A 63-year-old woman suffering from breathing complications died in an ambulance Monday, after being refused admission or treatment at six hospitals in Sylhet.
The resident of Gogoltula in Sylhet city had been an asthma patient for past 35 years. She fell sick around midnight on Sunday and was taken to Al-Haramain Hospital in Sobhanighat area, said relatives.
The Emergency unit of the hospital suggested taking her to some other hospital as they don’t have an Intensive Care Unit (ICU).
She was taken to another private hospital where she was again refused any treatment and instead suggested taking her to North-East Medical Hospital.
There, the hospital authorities said that they don’t have any oxygen supply for their patients.
She was next taken to the Mother and Child Hospital in Sobhanighat area – the 4th hospital of the night, for anyone keeping score – where doctors said they also don’t have any ICU facility.
Her family however did manage to buy a cylinder of oxygen from MCH, following a big row and much agitation – none of which should belong in a life-or-death situation.
The 5th hospital they tried was the Park View Medical College Hospital, where the on-duty doctor recommended taking her to the Jalalabad Ragib-Rabeya Medical College & Hospital.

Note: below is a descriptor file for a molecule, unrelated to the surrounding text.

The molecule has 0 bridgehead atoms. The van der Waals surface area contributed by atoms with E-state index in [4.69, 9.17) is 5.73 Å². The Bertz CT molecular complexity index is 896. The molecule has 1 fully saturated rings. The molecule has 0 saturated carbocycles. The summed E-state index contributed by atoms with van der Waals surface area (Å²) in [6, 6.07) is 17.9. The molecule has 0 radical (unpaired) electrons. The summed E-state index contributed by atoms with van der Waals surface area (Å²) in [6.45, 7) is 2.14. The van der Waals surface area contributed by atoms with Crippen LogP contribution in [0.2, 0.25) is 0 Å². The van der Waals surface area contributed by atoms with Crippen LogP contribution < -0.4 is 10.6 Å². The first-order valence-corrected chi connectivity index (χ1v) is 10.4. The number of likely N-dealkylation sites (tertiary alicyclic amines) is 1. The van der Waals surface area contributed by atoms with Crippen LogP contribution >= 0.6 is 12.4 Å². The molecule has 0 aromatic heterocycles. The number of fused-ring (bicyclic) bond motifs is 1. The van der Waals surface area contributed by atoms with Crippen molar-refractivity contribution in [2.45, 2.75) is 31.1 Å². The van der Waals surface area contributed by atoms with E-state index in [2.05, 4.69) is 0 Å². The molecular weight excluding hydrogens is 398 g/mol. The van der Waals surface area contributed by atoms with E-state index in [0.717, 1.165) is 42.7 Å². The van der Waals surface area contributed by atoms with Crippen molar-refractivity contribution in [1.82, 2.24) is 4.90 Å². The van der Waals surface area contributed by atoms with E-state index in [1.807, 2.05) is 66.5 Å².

The family did as they were advised, but then at the Ragib-Rabeya Hospital, the on-duty doctor did an x-ray, observed her condition and suggested taking her to the Osmani Medical College and Hospital.
The woman who was suffering from extreme pain in her chest by now, was again shifted, but by the time they reached Osmani Medical College at 2:30am, she had passed away.
Doctors of Osmani Medical College declared her dead.
The elderly woman failed to get minimum treatment even though the government has directed the hospitals to provide proper treatment to patients during the coronavirus outbreak, said the relatives who were unwilling to disclose their identity.
Abdur Rahman, President of Traders’s Ayikko Kalyan Parishad, said hospitals continue to refuse to provide ailing patients treatment suspecting they are coronavirus patients.
This is an almost unheard of situation now prevailing in Bangladesh, something that goes against every grain of what we learn about medical professionals and have come to expect from hospitals as institutions.
“Simply out of humanity, all hospitals should seek to treat any patient who reaches their door,” said Abdur Rahman.